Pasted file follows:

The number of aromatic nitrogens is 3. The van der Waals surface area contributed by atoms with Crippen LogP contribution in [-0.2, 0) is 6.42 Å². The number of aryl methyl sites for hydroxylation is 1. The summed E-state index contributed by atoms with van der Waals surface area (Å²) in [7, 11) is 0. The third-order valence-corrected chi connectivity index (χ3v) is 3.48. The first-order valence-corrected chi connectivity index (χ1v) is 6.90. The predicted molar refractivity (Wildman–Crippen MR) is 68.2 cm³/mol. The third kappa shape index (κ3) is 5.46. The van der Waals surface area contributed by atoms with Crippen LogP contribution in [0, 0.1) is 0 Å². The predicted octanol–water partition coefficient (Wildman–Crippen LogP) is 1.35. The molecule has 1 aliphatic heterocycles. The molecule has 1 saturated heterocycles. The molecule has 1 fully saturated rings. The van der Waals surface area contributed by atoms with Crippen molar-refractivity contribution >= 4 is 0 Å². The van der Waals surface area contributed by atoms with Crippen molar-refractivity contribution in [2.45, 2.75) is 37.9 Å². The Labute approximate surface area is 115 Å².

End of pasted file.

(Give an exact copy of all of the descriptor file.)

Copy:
The number of aromatic nitrogens is 3. The van der Waals surface area contributed by atoms with Crippen LogP contribution in [-0.2, 0) is 6.42 Å². The number of aryl methyl sites for hydroxylation is 1. The summed E-state index contributed by atoms with van der Waals surface area (Å²) in [7, 11) is 0. The third-order valence-corrected chi connectivity index (χ3v) is 3.48. The first-order valence-corrected chi connectivity index (χ1v) is 6.90. The predicted molar refractivity (Wildman–Crippen MR) is 68.2 cm³/mol. The third kappa shape index (κ3) is 5.46. The van der Waals surface area contributed by atoms with Crippen LogP contribution in [0, 0.1) is 0 Å². The predicted octanol–water partition coefficient (Wildman–Crippen LogP) is 1.35. The molecule has 1 aliphatic heterocycles. The molecule has 1 saturated heterocycles. The molecule has 1 fully saturated rings. The van der Waals surface area contributed by atoms with Crippen molar-refractivity contribution >= 4 is 0 Å². The van der Waals surface area contributed by atoms with Crippen molar-refractivity contribution in [2.45, 2.75) is 37.9 Å². The Labute approximate surface area is 115 Å².